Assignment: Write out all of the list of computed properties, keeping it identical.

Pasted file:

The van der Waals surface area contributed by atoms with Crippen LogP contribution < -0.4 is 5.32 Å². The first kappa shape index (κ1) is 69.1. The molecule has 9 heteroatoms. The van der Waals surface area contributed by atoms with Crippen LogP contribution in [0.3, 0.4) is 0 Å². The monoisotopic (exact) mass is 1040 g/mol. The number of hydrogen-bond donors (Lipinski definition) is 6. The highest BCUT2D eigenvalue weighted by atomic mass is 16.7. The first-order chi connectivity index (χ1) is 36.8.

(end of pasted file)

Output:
The van der Waals surface area contributed by atoms with Crippen LogP contribution < -0.4 is 5.32 Å². The first kappa shape index (κ1) is 69.1. The molecule has 9 heteroatoms. The van der Waals surface area contributed by atoms with Crippen LogP contribution in [0.3, 0.4) is 0 Å². The monoisotopic (exact) mass is 1040 g/mol. The number of hydrogen-bond donors (Lipinski definition) is 6. The highest BCUT2D eigenvalue weighted by atomic mass is 16.7. The first-order chi connectivity index (χ1) is 36.8.